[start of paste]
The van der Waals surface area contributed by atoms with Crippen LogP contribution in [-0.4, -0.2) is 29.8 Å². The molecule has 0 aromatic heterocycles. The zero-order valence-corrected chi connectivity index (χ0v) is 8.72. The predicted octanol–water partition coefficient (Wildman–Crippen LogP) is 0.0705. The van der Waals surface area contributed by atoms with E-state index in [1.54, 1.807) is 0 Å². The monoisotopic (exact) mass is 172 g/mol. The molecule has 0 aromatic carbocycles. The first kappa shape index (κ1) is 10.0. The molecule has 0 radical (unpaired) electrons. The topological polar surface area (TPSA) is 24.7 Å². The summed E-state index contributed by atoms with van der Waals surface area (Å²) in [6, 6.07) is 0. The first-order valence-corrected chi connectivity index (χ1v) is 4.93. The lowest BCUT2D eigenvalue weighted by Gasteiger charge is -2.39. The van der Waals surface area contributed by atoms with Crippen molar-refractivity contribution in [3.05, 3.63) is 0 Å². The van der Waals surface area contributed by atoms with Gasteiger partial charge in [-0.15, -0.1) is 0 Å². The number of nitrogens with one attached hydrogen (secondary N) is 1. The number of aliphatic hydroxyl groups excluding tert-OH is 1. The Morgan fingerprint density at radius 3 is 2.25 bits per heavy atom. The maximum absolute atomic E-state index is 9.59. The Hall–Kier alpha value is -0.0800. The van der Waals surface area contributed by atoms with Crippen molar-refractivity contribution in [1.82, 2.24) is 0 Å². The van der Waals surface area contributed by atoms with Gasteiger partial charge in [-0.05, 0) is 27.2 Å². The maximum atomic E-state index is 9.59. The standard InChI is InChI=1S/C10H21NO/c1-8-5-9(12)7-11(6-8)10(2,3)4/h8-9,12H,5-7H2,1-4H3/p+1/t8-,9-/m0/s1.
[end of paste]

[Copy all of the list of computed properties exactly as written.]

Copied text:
The van der Waals surface area contributed by atoms with Crippen LogP contribution in [-0.4, -0.2) is 29.8 Å². The molecule has 0 aromatic heterocycles. The zero-order valence-corrected chi connectivity index (χ0v) is 8.72. The predicted octanol–water partition coefficient (Wildman–Crippen LogP) is 0.0705. The van der Waals surface area contributed by atoms with E-state index in [1.54, 1.807) is 0 Å². The monoisotopic (exact) mass is 172 g/mol. The molecule has 0 aromatic carbocycles. The first kappa shape index (κ1) is 10.0. The molecule has 0 radical (unpaired) electrons. The topological polar surface area (TPSA) is 24.7 Å². The summed E-state index contributed by atoms with van der Waals surface area (Å²) in [6, 6.07) is 0. The first-order valence-corrected chi connectivity index (χ1v) is 4.93. The lowest BCUT2D eigenvalue weighted by Gasteiger charge is -2.39. The van der Waals surface area contributed by atoms with Crippen molar-refractivity contribution in [3.05, 3.63) is 0 Å². The van der Waals surface area contributed by atoms with Gasteiger partial charge in [-0.15, -0.1) is 0 Å². The number of nitrogens with one attached hydrogen (secondary N) is 1. The number of aliphatic hydroxyl groups excluding tert-OH is 1. The Morgan fingerprint density at radius 3 is 2.25 bits per heavy atom. The maximum absolute atomic E-state index is 9.59. The Hall–Kier alpha value is -0.0800. The van der Waals surface area contributed by atoms with Crippen molar-refractivity contribution in [1.82, 2.24) is 0 Å². The van der Waals surface area contributed by atoms with Gasteiger partial charge in [-0.05, 0) is 27.2 Å². The maximum atomic E-state index is 9.59. The standard InChI is InChI=1S/C10H21NO/c1-8-5-9(12)7-11(6-8)10(2,3)4/h8-9,12H,5-7H2,1-4H3/p+1/t8-,9-/m0/s1.